Implications for Teaching and Learning 2014

Every year, Rising Stars commissions a team of experienced Year 6 teachers and consultants to review the Key Stage 2 National Test papers and pinpoint those areas where pupils performed less well.

This report outlines those areas that were identified as being problematic and makes suggestions for helping pupils to address these difficulties. This summary should be used in conjunction with teachers’ and schools’ own analysis of pupils’ performance in the National Tests and knowledge of the teaching that had prepared the pupils for them.

Please fill in the below form to receive your free reports Continue reading →

Assessment approaches developed by teaching schools

In October 2013 the National College for Teaching and Leadership (NCTL) invited teaching schools to bid for small-scale research funding to investigate assessment of the new National Curriculum now that there are no longer levels. A report summarising this research, Beyond Levels: alternative approaches developed by teaching schools, is now available.

34 teaching school alliances took part in the research, which involved 238 schools including 153 primary schools. Three priorities emerged from the research:

  • development of assessment tools to support individual progress
  • development of assessment tools to capture and record progress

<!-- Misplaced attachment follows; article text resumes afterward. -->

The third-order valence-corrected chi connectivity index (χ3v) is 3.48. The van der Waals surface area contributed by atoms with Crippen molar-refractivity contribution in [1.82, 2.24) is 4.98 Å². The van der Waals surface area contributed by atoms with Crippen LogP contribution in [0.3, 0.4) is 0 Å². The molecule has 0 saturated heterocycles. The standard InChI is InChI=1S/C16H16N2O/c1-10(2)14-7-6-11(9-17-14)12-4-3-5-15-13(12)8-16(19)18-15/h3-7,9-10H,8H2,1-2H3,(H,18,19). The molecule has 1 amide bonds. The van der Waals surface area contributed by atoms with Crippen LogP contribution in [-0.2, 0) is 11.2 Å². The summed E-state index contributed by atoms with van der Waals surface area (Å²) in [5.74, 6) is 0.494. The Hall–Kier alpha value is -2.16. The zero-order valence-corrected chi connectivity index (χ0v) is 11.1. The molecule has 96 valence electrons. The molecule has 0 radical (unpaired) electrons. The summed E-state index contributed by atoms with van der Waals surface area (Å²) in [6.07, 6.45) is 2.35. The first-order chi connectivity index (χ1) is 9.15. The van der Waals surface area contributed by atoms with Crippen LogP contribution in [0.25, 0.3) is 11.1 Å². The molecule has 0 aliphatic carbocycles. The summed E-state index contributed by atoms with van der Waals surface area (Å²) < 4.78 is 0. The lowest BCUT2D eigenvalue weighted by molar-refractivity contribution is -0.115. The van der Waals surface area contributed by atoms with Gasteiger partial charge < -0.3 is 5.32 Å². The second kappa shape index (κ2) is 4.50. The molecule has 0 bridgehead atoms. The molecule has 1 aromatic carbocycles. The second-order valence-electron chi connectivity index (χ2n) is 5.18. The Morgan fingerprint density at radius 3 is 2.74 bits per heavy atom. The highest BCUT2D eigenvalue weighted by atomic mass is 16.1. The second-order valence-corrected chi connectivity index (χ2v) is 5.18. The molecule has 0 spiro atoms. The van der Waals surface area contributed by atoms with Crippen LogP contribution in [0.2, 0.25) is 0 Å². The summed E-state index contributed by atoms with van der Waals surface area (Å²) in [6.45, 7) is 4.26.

• use of technology to track attainment and progress.

Further details of each of these are provided below. Continue reading →

Assessment and Ofsted inspections from September 2014

In July, Ofsted published an updated version of the School Inspection Handbook. This handbook details the evidence that inspectors should be looking for when carrying out Section 5 inspections.

 

Of particular interest is the new guidance to support inspectors in making judgements during the phased removal of National Curriculum levels. Assessment is mentioned in the ‘Leadership and management’ and ‘Quality of teaching’ sections of the handbook, but it is a key focus of the ‘Achievement of pupils at the school’ section. Below is a summary of the key points and how use of the Rising Stars Assessment Progress Tests will help schools to provide the evidence that inspectors will be seeking.

Download the printable PDF version Continue reading →

Changes to Ofsted inspections from September 14

Ofsted letter to Headteachers

Ofsted has recently written to Headteachers alerting them to changes to inspections that will start from 1 September 2014. This follows publication of the Note for inspectors: use of assessment information in 2014/15.

The key details of relevance to primary schools are:

  • the introduction of a separate graded judgement for the early years;
  • an increased focus on how well school leaders tackle low-level disruption and ensure that pupils’ conduct and attitudes to learning are good;